Contrary to what many may believe, the law does allow for those who are receiving Social Security disability to work while maintaining their entitlement to benefits in certain circumstances. The most utilized provision is that involving “Substantial Gainful Activity” (SGA.) SGA is defined as a level of work activity that involves significant productive duties, and that pays more than an established monthly limit.
In terms of working while receiving disability, it’s the second part of that definition that’s key – if you’re receiving disability benefits, you can generally continue to work as long as you don’t make more than the established SGA limit. In 2017, this limit is $1,170 per month. Special rules apply to those who are legally-blind. For blind individuals, the 2017 SGA limit is $1,950 per month.
For those making above $840 per month, however, earnings can trigger what’s called a “Trial Work Period.” This has been established as a means for disability recipients to test their ability to return to work without stopping their benefits. The SSA doesn’t consider a disability to have ended unless the person completing the Trial Work Period earns more than $840 per month for any 9 months out of a rolling 60-month period (these months don’t have to be consecutive.)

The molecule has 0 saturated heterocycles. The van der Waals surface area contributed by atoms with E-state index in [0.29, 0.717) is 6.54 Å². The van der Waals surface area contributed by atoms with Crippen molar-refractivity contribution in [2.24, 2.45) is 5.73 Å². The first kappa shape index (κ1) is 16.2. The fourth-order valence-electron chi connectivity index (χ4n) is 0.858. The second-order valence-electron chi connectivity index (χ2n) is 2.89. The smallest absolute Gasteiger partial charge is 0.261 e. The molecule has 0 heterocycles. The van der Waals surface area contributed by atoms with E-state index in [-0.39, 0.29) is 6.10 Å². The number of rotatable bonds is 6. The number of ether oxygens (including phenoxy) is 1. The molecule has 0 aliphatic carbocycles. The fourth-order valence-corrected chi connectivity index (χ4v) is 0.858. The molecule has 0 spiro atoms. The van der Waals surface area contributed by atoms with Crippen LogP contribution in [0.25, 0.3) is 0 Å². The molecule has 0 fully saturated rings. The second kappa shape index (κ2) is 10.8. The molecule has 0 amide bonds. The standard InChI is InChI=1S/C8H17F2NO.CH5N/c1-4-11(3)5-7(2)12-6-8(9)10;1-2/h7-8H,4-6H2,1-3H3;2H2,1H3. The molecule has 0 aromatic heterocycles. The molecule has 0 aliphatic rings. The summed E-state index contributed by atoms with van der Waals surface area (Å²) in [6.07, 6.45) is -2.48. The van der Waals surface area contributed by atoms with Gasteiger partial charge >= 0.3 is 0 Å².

Your income is counted before taxes are taken out, but the SSA will deduct any “impairment related work expenses” from your countable income – if, for instance, you require a wheelchair to work, or take public transportation because you can’t drive due to your disability.
The above regulations apply to those who are receiving Social Security Disability Insurance (SSDI) benefits, but the rules are somewhat different for recipients of Supplemental Security Income (SSI), which is Social Security’s needs-based disability benefit program. To be eligible for SSI, you must stay under certain limits in terms of income and assets, and the means for calculating this is somewhat more complicated than the fairly straight-forward SGA rule. For more information on eligibility and income calculation for SSI recipients, you can visit the SSA website.
The Social Security Administration also uses SGA when determining if you’re eligible for disability benefits in the first place. In general, to qualify for Social Security Disability, you need to be unable to engage in SGA. While most disability applicants aren’t currently working, in most cases you could continue to work while your application is pending – while staying under SGA limits – without hurting your claim for benefits.
In addition, the SSA could conclude that a disability claimant is able to work part-time in certain types of positions despite their disabling conditions - but that their earnings in that limited scope wouldn’t exceed SGA level. Thus, they would still be eligible to receive Social Security disability benefits.